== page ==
Saturday, January 15, 2011

Masur on Reconstuction-Era Washington at the Wilson Center

The United States Studies Program of the Woodrow Wilson International Center for Scholars has announced a book discussion on An Example for all the Land: Emancipation and the Struggle over Equality in Washington, DC. Panelists will be the author, Kate Masur, Associate Professor of History, Northwestern University, and commentators Adam Rothman, Associate Professor of History, Georgetown University; Maurice Jackson, Associate Professor of History, Georgetown University; and (legislative schedule permitting) Jamin Raskin, Maryland State Senator and Professor of Law, American University Washington College of Law. The session will be held on Thursday, January 20, 2010, 3:00pm – 5:00 p.m., in the Fifth Floor Conference Room of the Woodrow Wilson Center, 1300 Pennsylvania Avenue N.W., Washington, D.C. The Center requests RSVPs (acceptances only) to this free public event to

Says the Wilson Center:
In An Example for All the Land, Kate Masur offers a critical study of Washington during Reconstruction. Slavery’s demise spurred a national debate over the distribution of rights across racial lines. Masur follows this debate as it plays out in Washington, recounting how the capital became the nation’s vanguard of racial equality, and later – the political opposition sparked by this transformation. She reveals Washington as a laboratory for social policy during a pivotal era, and brings the question of equality to the forefront of Reconstruction scholarship.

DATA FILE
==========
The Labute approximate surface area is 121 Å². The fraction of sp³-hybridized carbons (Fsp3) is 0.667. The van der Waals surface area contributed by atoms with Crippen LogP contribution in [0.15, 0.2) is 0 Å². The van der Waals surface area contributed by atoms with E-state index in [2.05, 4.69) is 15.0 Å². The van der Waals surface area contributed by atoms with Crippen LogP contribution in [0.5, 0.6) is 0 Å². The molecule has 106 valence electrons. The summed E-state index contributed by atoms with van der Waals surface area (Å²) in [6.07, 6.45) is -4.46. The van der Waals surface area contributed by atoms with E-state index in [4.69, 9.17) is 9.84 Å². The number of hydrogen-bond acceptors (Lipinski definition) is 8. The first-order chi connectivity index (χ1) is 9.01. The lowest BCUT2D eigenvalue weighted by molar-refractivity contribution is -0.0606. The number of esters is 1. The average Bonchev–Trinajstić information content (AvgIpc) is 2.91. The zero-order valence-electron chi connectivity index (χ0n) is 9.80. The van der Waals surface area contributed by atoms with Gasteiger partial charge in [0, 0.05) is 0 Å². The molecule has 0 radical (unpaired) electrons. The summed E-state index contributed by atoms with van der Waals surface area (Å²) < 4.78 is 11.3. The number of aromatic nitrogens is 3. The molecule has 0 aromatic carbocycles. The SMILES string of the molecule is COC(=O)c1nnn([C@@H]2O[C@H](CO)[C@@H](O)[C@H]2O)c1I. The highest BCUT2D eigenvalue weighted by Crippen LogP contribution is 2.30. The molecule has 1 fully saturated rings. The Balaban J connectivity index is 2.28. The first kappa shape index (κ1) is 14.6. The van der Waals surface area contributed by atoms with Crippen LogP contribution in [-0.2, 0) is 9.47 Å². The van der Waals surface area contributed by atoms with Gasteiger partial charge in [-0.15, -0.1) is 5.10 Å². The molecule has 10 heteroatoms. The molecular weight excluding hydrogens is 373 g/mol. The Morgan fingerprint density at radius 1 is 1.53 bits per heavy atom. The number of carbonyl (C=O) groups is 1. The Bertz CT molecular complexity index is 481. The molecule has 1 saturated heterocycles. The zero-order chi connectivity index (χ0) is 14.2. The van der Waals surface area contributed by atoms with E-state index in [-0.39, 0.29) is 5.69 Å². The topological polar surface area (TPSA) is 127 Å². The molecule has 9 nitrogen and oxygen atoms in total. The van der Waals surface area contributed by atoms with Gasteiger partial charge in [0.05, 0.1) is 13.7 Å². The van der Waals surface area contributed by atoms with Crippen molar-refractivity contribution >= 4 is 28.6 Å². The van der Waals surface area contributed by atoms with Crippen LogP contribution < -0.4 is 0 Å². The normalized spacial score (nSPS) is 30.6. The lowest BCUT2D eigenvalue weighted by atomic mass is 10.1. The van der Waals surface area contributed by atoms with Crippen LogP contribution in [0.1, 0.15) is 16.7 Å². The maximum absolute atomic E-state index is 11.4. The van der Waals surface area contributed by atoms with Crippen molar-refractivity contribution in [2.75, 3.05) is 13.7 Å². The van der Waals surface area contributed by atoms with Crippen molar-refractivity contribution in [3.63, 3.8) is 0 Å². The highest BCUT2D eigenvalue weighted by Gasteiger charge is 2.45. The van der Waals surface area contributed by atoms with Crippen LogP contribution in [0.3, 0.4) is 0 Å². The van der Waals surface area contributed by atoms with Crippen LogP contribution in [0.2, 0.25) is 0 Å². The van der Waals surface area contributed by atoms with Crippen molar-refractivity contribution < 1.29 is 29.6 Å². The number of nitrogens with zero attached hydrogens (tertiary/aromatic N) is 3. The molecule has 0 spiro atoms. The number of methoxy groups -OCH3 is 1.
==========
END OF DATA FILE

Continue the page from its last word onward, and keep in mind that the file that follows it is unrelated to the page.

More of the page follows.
Among the blurbs on the book from the University of North Carolina Press’s website are the following:
"An Example for all the Land, clearly argued and deeply researched, represents a significant breakthrough in the crowded field of Reconstruction scholarship. Showing how Washington, D.C. became a laboratory for political experimentation, Masur reveals important new facets to the process of emancipation, the fight for racial justice, and the reconstruction of democracy for all Americans."
--Laura F. Edwards, author of The People and Their Peace: Legal Culture and the Transformation of Inequality in the Post-Revolutionary South

"The constriction of citizenship rights in the nation's capital is a story little told but rich with both symbolic and practical meaning. Masur's intriguing history of Reconstruction in the District is justified and fruitful."
--Jane Dailey, University of Chicago